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Have you ever considered pouring concrete over existing brick to renovate the look of your driveway or porch? If so, we bet you want to know if this idea works. We've done the research to bring you the most reliable answer to this question.
You can cement or pour concrete over brick but there are certain things to consider for a successful project.
- You must prepare the brick surface first before pouring concrete.
- Knowing the proper way of mixing concrete is also essential.
- Your job will be easier and less time-consuming when you have the right tools and materials.
It may not be that simple to pour cement over brick if this is your first time doing the job. That's why we suggest that you keep reading to find out all the basics and other helpful information including tricks to make durable concrete.
Can You Cement Or Pour Concrete Over Brick?
If you are just an average DIYer, you would probably think that cement and concrete are the same. But while these terms are often used interchangeably in daily life, concrete and cement are technically two different things.
Cement is a binding material that comes in powder form that is mixed with concrete, mortar, tile grout, etc. to improve structural durability. It would not work to use cement alone on any project.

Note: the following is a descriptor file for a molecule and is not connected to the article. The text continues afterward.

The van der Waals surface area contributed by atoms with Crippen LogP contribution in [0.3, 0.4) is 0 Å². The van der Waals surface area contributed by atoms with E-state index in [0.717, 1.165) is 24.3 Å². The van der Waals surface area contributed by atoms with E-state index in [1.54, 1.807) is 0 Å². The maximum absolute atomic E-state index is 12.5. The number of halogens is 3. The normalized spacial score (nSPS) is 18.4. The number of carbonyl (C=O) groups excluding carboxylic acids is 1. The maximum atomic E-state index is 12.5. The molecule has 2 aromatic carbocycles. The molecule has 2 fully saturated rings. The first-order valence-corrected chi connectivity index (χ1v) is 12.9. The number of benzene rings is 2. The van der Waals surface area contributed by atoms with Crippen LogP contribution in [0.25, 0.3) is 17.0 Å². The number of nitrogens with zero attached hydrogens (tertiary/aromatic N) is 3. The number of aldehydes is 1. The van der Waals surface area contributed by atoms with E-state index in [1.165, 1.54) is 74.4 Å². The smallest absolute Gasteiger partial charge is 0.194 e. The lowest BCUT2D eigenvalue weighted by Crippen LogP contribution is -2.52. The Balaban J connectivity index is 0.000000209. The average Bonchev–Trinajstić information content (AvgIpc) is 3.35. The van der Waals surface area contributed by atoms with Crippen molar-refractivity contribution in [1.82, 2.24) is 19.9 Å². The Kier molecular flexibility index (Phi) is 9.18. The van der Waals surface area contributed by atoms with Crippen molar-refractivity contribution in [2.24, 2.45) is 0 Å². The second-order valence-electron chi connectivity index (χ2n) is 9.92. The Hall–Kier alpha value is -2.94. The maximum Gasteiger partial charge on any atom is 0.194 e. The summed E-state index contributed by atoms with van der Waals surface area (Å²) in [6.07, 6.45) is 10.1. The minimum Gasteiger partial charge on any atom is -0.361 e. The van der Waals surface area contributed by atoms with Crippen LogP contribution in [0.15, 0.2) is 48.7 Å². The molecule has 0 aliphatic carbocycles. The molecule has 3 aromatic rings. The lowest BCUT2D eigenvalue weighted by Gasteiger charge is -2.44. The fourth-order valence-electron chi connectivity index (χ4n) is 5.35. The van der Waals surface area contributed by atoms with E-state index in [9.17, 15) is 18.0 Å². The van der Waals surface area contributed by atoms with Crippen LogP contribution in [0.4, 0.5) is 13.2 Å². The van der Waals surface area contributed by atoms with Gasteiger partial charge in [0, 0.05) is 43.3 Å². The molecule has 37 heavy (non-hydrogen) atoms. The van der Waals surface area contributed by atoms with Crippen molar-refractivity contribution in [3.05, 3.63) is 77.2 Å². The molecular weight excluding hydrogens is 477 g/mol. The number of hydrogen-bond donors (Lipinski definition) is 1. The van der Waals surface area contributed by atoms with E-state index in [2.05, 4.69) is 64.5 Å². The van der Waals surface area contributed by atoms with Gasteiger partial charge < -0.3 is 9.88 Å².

On the other hand, concrete is a mixture of gravel, sand, and cement. In masonry, this is the most common substance used for flat structural surfaces.
Thus, if you are going to resurface an existing brick pathway or wall, then you would be using concrete, which contains cement. And you would not want to go directly to the steps unless you know the proper way of mixing concrete first. Don't worry, we've got you on this!
Tools for Mixing Concrete
Using several bags of concrete mix will be easier if you have a mixer. You can rent one for around $35 per day. Otherwise, you would have to mix manually by hand. Here are the tools you need to mix concrete:
- mixing pan or wheelbarrow
- large bucket
- stiff brush for cleaning
- Pressurized hose
You will need other tools when you are ready to pour the concrete over the bricks. A leveling tool and a shovel should be available when the pouring process comes. You will also need wood pieces, wire, nails, and a hammer to install a concrete form over the bricks.
How to Pour Concrete Over Brick
Mixing concrete is fairly easy, especially when working with small amounts, but you need to wear protective equipment before you begin. Wear gloves and goggles for your safety.
Here are the steps on how to cover brick with concrete.
1. Prepare the brick surface.
Do not pour concrete over the brick surface until it is clean. Prepare the area by getting rid of the elements that would affect concrete adhesion.